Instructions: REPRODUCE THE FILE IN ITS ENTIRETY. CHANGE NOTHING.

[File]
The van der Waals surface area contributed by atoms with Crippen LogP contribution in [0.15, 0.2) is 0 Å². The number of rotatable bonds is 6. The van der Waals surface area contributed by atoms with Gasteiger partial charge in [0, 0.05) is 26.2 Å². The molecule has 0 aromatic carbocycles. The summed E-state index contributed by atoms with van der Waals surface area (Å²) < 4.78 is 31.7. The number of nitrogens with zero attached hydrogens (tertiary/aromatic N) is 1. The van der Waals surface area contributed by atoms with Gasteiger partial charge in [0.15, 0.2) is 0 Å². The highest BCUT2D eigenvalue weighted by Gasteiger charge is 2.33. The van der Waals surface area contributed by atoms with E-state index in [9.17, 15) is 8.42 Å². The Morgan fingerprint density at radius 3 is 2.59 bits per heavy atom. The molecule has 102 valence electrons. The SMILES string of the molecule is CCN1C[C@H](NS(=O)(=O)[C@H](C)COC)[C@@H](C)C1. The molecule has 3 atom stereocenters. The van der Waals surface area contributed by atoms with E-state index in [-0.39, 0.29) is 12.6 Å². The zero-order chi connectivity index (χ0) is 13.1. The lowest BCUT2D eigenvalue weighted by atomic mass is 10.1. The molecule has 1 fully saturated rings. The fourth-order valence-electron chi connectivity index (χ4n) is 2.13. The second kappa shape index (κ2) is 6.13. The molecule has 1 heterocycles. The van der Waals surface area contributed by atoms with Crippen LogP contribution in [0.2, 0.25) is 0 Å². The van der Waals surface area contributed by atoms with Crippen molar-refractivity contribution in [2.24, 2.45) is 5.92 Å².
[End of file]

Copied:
The van der Waals surface area contributed by atoms with Crippen LogP contribution in [0.15, 0.2) is 0 Å². The number of rotatable bonds is 6. The van der Waals surface area contributed by atoms with Gasteiger partial charge in [0, 0.05) is 26.2 Å². The molecule has 0 aromatic carbocycles. The summed E-state index contributed by atoms with van der Waals surface area (Å²) < 4.78 is 31.7. The number of nitrogens with zero attached hydrogens (tertiary/aromatic N) is 1. The van der Waals surface area contributed by atoms with Gasteiger partial charge in [0.15, 0.2) is 0 Å². The highest BCUT2D eigenvalue weighted by Gasteiger charge is 2.33. The van der Waals surface area contributed by atoms with E-state index in [9.17, 15) is 8.42 Å². The Morgan fingerprint density at radius 3 is 2.59 bits per heavy atom. The molecule has 102 valence electrons. The SMILES string of the molecule is CCN1C[C@H](NS(=O)(=O)[C@H](C)COC)[C@@H](C)C1. The molecule has 3 atom stereocenters. The van der Waals surface area contributed by atoms with E-state index in [-0.39, 0.29) is 12.6 Å². The zero-order chi connectivity index (χ0) is 13.1. The lowest BCUT2D eigenvalue weighted by atomic mass is 10.1. The molecule has 1 fully saturated rings. The fourth-order valence-electron chi connectivity index (χ4n) is 2.13. The second kappa shape index (κ2) is 6.13. The molecule has 1 heterocycles. The van der Waals surface area contributed by atoms with Crippen LogP contribution in [0.2, 0.25) is 0 Å². The van der Waals surface area contributed by atoms with Crippen molar-refractivity contribution in [2.24, 2.45) is 5.92 Å².